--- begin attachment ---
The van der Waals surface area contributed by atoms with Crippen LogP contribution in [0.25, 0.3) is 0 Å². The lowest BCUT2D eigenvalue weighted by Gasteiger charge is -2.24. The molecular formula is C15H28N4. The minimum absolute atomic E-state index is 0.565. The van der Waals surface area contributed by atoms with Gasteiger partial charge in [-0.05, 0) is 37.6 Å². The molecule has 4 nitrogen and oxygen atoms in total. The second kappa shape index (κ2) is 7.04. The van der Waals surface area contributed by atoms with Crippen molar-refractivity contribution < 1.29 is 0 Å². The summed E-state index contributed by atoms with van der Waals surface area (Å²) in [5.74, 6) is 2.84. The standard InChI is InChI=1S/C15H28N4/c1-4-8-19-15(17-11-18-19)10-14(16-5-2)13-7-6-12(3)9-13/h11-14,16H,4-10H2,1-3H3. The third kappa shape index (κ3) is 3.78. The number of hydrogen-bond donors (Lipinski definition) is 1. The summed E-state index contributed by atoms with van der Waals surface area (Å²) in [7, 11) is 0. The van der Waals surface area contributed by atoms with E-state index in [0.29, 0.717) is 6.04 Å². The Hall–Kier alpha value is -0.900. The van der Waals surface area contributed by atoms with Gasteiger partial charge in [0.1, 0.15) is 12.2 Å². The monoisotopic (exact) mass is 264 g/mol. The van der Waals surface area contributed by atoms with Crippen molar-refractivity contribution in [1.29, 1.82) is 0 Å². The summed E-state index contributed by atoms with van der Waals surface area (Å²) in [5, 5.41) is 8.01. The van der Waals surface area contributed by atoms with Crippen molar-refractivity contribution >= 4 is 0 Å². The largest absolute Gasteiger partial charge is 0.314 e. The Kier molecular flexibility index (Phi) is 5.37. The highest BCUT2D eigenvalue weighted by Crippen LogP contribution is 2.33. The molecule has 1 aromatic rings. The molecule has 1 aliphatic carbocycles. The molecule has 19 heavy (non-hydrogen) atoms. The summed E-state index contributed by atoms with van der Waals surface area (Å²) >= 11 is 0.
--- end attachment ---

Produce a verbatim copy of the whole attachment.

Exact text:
The van der Waals surface area contributed by atoms with Crippen LogP contribution in [0.25, 0.3) is 0 Å². The lowest BCUT2D eigenvalue weighted by Gasteiger charge is -2.24. The molecular formula is C15H28N4. The minimum absolute atomic E-state index is 0.565. The van der Waals surface area contributed by atoms with Gasteiger partial charge in [-0.05, 0) is 37.6 Å². The molecule has 4 nitrogen and oxygen atoms in total. The second kappa shape index (κ2) is 7.04. The van der Waals surface area contributed by atoms with Crippen molar-refractivity contribution < 1.29 is 0 Å². The summed E-state index contributed by atoms with van der Waals surface area (Å²) in [5.74, 6) is 2.84. The standard InChI is InChI=1S/C15H28N4/c1-4-8-19-15(17-11-18-19)10-14(16-5-2)13-7-6-12(3)9-13/h11-14,16H,4-10H2,1-3H3. The third kappa shape index (κ3) is 3.78. The number of hydrogen-bond donors (Lipinski definition) is 1. The summed E-state index contributed by atoms with van der Waals surface area (Å²) in [7, 11) is 0. The van der Waals surface area contributed by atoms with E-state index in [0.29, 0.717) is 6.04 Å². The Hall–Kier alpha value is -0.900. The van der Waals surface area contributed by atoms with Gasteiger partial charge in [0.1, 0.15) is 12.2 Å². The monoisotopic (exact) mass is 264 g/mol. The van der Waals surface area contributed by atoms with Crippen molar-refractivity contribution in [1.29, 1.82) is 0 Å². The summed E-state index contributed by atoms with van der Waals surface area (Å²) in [5, 5.41) is 8.01. The van der Waals surface area contributed by atoms with Crippen molar-refractivity contribution >= 4 is 0 Å². The largest absolute Gasteiger partial charge is 0.314 e. The Kier molecular flexibility index (Phi) is 5.37. The highest BCUT2D eigenvalue weighted by Crippen LogP contribution is 2.33. The molecule has 1 aromatic rings. The molecule has 1 aliphatic carbocycles. The molecule has 19 heavy (non-hydrogen) atoms. The summed E-state index contributed by atoms with van der Waals surface area (Å²) >= 11 is 0.